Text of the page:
*A trip for two to sunny Las Vegas, entry to 2007's Interbike and the chance to ogle all the new cycling goodies slated to hit the shelves in 2008*

*A 2008 Mission 3, Diamondback’s versatile all-mountain machine. Nimble, efficient and stable, the Mission 3 features Shimano’s new Deore XT components, including the Shadow rear derailleur and high power disc brakes.*

*15 minutes of fame in a Diamondback ad that will appear in Dirt Rag featuring the winner on their new Mission 3.*

*Swag from Dirt Rag, Diamondback, Fox Racing Shox, Rockshox, Shimano and WTB. *

To enter, simply go to diamondback.com and click on the “What’s Your Mission?” button to submit your all-mountain inspiring description and photo.

You will also find the fine print there, too, but here’s some to get you started: No purchase necessary to enter or win. One entry per person. Void where prohibited by law. Contest submissions will be accepted from May 1 through August 1, 2007. Entrant must both author their description and take the photo submitted

Monday, July 30, 2007

Art Weichbrodt - Auburn, WA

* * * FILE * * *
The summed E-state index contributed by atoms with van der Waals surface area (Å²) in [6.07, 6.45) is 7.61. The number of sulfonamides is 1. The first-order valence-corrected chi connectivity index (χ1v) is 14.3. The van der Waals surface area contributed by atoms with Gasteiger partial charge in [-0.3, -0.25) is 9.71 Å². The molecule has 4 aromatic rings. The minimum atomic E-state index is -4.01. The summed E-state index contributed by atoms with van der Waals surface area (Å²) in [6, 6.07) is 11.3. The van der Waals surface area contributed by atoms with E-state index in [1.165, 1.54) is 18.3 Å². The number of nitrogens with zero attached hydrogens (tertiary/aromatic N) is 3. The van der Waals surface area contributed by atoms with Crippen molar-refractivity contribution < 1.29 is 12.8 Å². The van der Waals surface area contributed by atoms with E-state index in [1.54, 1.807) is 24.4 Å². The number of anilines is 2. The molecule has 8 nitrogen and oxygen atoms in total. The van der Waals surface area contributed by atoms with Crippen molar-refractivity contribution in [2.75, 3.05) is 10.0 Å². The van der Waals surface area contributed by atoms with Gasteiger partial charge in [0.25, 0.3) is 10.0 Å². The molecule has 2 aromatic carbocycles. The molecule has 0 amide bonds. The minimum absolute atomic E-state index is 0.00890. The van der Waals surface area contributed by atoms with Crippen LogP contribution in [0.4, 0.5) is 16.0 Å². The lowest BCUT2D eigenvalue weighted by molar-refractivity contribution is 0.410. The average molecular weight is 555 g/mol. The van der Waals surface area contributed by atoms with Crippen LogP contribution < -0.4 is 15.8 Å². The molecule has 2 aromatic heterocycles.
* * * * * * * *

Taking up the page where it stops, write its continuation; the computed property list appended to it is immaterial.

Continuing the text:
I just got home from Sun Valley Idaho tonight, after a weeklong family vacation. My friend Chris has lived there for 15 years now and I usually see him twice a year, in the spring for one day of skiing and in the summer for one day of riding. Now Chris and I have been riding together since the late 1980's and we had a few memories between us. Riding with Chris was only part of what makes this my favorite ride. He is sort of a side story, the real story being my six year old son Clayton learning to ride. What has turned out to be one of my favorite and most memorable rides is Adam's Gulch/Fox Creek in Sun Valley. Chris came by for our annual ride last Thursday at 4:00 after he got off work. He decided to do Adams Gulch with the possibility of adding the Fox Creek loop if we have time. So he picks me up and we start to do the usual recall of rides and bike past and for some reason today was just super cool. We started to remember my old Bridgestone MB5 with Exage shifters and Bio-Pace chain rings, his old off the floor KMart special and the way we rode those into the ground. And we moved onto the better bikes like my MB2 and his Trek 880(?) with the hot pink letters on the black paint and how we used to do these epic rides out in the boonies and how that one time we came accross this guy fishing for this legendary diamond ring in this pond by the side of the road, and how on the descent my front wheel (Ritchey Vantage) lost spoke tension and how our friend Dan (who raced against Greg Lemond as a junior) tensioned and trued the wheel on the trail and how I never had to touch that wheel again, and how from there we took that wheel building class at Wright Brothers here in Seattle and built up the bomber Araya RM 20'S with the XT hubs that lasted forever and how I still have those hubs. He talked about how hard it was to destroy those old Bontrager cut down rims. I talked about building my Bontrager into a SS and how fun it is to ride and how he is going to do the same thing with his, but that this old Race blade fork he has is about 1 inch too short in the steerer. So we get to the parking lot and its really relaxed. I guess I forgot to mention that Chris has alwas been strong as a rider and has towed me around on many occasion, and I have been known to complain without knowing it so I really just wanted to focus on just riding and keeping my mouth shut. After all, the trails there are pretty damn sweet, so other than never being as fit as I want to be, there is nothing to bitch about, In fact it had rained all day, stopped ay 3:30, the sun was out and the temp was perfect, and the trails were buffed with no dust. The Ride. It was epic. The trails were in great shape and the recent rain made most of the ride super sticky and all of the climbs rideable. I remember doing this ride about 10 years ago and suffering miserably but for some reason this time, the legs and lungs were there. The last little grind up Fox Creek was definately tough on my sea level conditioned lungs but I just suffered through it. The downhills were soulful and smooth, like riding a rail. A ride to remember. (the pics from the ride are on a disposeable camera that I have yet to develop so I didn't include them) Post Ride. This is where it gets better for me because my 6 year old son gets into the act. Chris gives me a ride back to the condo. We have a beer and my boys (ages 3 and 6) are milling about and showing off on their scooters, bikes and whatever else is handy. Chris is talking to my In-Laws since they knew his parents when they were kids. But you see, my 6 year old just had me remove his training wheels on his sixth birthday, July 11th. So he is still sort of "scootering" around on his bike but not pedaling. So Chris leaves, and I am still basking in the glow of a really cool ride and as I am telling my Father in Law about it, I look up and my son is pedaling his bike onto the grass. The look on his face was indescribeable. My son looked right at me and all I could see in his eyes were pure joy and alot of pride, Somehow, Grandma has convinced him that if he falls on the grass, it wont hurt. Now please keep in mind I have been trying to get him to do this off and on for about two years. He rides up, stomps on the brakes and says "Dad was right!". I assume it's because it was not as hard in reality, compared to what he was thinking in his mind. So now it's look out, full speed ahead. He is riding around the driveway, on the street, over the gravel shoulder, and wherever his wheels will take him. His face continues to beam for the rest of the night and we could hardly convince him to come inside. This continues through Friday and Saturday with the highlite for me being Sunday. You see, I could have gone on another big ride on Sunday but Clayton says he wants to go on a mountain bike ride WITH ME! I am far from dissapointed. I have been waiting for this day for six years. The only place I can think on is Fox Creek since I was just there and I really dont know too many other flat sections of trail. I park near Hulen Meadows, which is at the foot of the hills and has the trail access to the ride. This is a ride of many firsts, first time on the road together (to access the trails) first time on dirt together, first single track. So we head up the hill on the road into Hulen Meadows and as we crest the top he says, "Dad, it makes my legs hurt", but he is a trooper, and as I drag him around looking for the trail he chatters on about how this is the best ride ever and how when he grows up he is going to have a house here and take his friends riding. He filled his dad with pride and I hadn't even found the trail yet. So after about a half hour of riding around the neighborhood on the road, I finally find the trail. As we enter, he is a little nervous and does not want me to get too far ahead in case "something happens". Pretty soon he is ahead of me and I am trying to dig the digital out of my pocket, and I accidentally take a video and swear into the camera as I figure out the settings. In the mean time he is churning along on his ride, apprehensive at times, confident later when he figures out how it all works. I let him tell me when to turn around and after about 10 minutes he decides he wants to go on a side trail to the Big Wood River. This is where the single track comes in. So he walks down a steeper section, hops on and grinds through some sand as we make our way to the river. I am stingy with my comments, trying not to coach but to encourage and give him confidence. We come to a bridge, he looses his balance and falls into the angle iron rail. I see him wince, but he instantly proclaims "I'm Okay" and pushes his bike the rest of the way over the bridge. We turn around and it is time to wrap up our journey as there are other errands to run this afternoon. He makes his way back, never complaining at any step. As we get back on the road to the car he proclaims it the "Best ride with you ever!" We hit the short down hill and his confidence is flowing out of him. He is singing as he rides, a nothing tune, just sounds of joy. We conclude and I take a few more pictures of him with his bike. He tells me he wants to do the kids race at the Labor Day Cyclocross race. His confidence in all of his activities has increased the last few days The pictures I really want to include are also of him on the disposable as it was the closest camera at hand when he made his first pedal strokes three nights before. I was trying to use it up but now realize how lucky I was to have it in my pocket. I will get it developed tomorrow, but I wanted to get this submitted tonight while it was still in my head after a 10 hour drive. I should have stated the obvious in the beginning: I am a very poor writer. There are so many more aspects that I want to include but I would be here all night. I apologize now for any typos or grammatical errors. I will not apologize for being a proud father. I hope that if only one person reads this' that I was able to convey the pure joy and freedom that my son felt in learning to ride his bike if by way of an indirect story. All of the great cycling joys I have had over the years, I could see in his face in that brief second on his first pedal stroke. I heve been trying to educate him about what cycling is but I knew it would have to be on his terms. I now know to stand back because there are many more journeys and explorations ahead for him on this two wheeled steed. I cant wait to watch it happen. Go Clayton go.